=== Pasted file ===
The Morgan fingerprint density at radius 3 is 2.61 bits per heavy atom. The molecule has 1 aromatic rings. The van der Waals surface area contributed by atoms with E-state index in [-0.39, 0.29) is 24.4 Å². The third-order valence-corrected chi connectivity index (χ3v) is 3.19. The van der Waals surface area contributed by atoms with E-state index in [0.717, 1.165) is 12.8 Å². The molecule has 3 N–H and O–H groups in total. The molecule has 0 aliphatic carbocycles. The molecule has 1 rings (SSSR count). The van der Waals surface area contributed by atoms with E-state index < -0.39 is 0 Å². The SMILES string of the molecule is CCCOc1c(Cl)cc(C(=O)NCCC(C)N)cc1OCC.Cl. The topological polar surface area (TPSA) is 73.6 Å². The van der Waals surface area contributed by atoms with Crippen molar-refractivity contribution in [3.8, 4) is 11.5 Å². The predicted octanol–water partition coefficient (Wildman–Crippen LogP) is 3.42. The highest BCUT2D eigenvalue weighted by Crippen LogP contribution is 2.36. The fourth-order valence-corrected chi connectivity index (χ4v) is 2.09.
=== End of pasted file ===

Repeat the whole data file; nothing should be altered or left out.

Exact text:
The Morgan fingerprint density at radius 3 is 2.61 bits per heavy atom. The molecule has 1 aromatic rings. The van der Waals surface area contributed by atoms with E-state index in [-0.39, 0.29) is 24.4 Å². The third-order valence-corrected chi connectivity index (χ3v) is 3.19. The van der Waals surface area contributed by atoms with E-state index in [0.717, 1.165) is 12.8 Å². The molecule has 3 N–H and O–H groups in total. The molecule has 0 aliphatic carbocycles. The molecule has 1 rings (SSSR count). The van der Waals surface area contributed by atoms with E-state index < -0.39 is 0 Å². The SMILES string of the molecule is CCCOc1c(Cl)cc(C(=O)NCCC(C)N)cc1OCC.Cl. The topological polar surface area (TPSA) is 73.6 Å². The van der Waals surface area contributed by atoms with Crippen molar-refractivity contribution in [3.8, 4) is 11.5 Å². The predicted octanol–water partition coefficient (Wildman–Crippen LogP) is 3.42. The highest BCUT2D eigenvalue weighted by Crippen LogP contribution is 2.36. The fourth-order valence-corrected chi connectivity index (χ4v) is 2.09.